Crises highlight common need for change in two very different systems

PUBLISHED : Monday, 22 August, 2011, 12:00am
UPDATED : Monday, 22 August, 2011, 12:00am

Share

The recent Wenzhou railway incident reflected the usual mainland way of dealing with administrative problems - hushing things up. Hong Kong residents have protested against the cover-up of the truth. However, while the government actions are not wholly acceptable, it is a necessary political act for a communist country.

China has long been following its communist policy in political administration. Everything is for the country, and individualism is placed far behind nationalism. A long history of social instability, decentralisation of power and rebellions taught the ruling party in China that differentiation among its citizens is fatal to the country's survival, and therefore the government could only forcefully cover up disagreements. The central government's strict control over events and media ensured a stable society despite occasional riots. Because of this indisputable central policy, the development of the whole country is economically efficient at the cost of human rights.

On the other hand, is democracy the best form of government in times of crisis? In the United States, for example, people elect their president, but his authority is checked by Congress and is therefore not absolute. Although this political system is fair and allows the public to affect major decisions through voting, there is one far-reaching consequence - inefficiency.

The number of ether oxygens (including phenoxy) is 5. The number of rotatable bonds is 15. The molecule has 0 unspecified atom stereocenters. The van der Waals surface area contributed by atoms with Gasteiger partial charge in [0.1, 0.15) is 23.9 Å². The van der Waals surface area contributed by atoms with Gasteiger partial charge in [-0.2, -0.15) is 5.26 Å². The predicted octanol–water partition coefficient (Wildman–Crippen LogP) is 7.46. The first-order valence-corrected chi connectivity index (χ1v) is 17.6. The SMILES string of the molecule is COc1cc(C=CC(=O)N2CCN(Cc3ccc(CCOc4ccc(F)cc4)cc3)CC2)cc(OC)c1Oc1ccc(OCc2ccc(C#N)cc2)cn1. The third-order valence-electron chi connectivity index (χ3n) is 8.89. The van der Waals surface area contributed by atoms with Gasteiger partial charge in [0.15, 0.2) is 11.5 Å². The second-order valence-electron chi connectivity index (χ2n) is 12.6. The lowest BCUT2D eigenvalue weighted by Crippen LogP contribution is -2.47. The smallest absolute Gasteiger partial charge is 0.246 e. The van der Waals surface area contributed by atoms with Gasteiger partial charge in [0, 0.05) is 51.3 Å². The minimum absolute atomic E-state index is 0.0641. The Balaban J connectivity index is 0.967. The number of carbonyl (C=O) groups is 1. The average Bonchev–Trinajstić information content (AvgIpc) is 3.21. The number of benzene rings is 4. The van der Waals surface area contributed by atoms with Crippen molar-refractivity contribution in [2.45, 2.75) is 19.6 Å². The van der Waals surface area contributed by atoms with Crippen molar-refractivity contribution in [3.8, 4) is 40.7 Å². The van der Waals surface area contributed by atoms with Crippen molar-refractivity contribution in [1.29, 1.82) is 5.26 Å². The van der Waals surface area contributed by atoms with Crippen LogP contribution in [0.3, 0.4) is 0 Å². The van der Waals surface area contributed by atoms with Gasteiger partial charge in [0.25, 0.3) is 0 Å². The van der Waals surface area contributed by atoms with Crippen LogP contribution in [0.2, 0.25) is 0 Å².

Everyone's opinion is taken into account, and every thought can sway the outcome. Adding together freedom of expression and everyone's different animosities, small wonder that decisions are frequently stalled. At crucial times, the inefficiency can devastate America, whether in economics or social policies such as the fiasco over health care reform.

The potent consequence of democracy can be explained better in the recently resolved debt crisis in America. Republicans and Democrats held their respective stances firm for days despite President Barack Obama's request for co-operation. In an effort to compromise, the president had to make use of public pressure to solve the 'drama' at the last minute. In short, divided power creates inefficiency, which in turn affects social stability.

Is there a perfect form of government? Every type has its strengths and weaknesses. Whether it is for the people or the country, there are unavoidable consequences. It seems that the present political systems all require some modifications, for the sake of their respective people.

Marco Sondjaja, Quarry Bay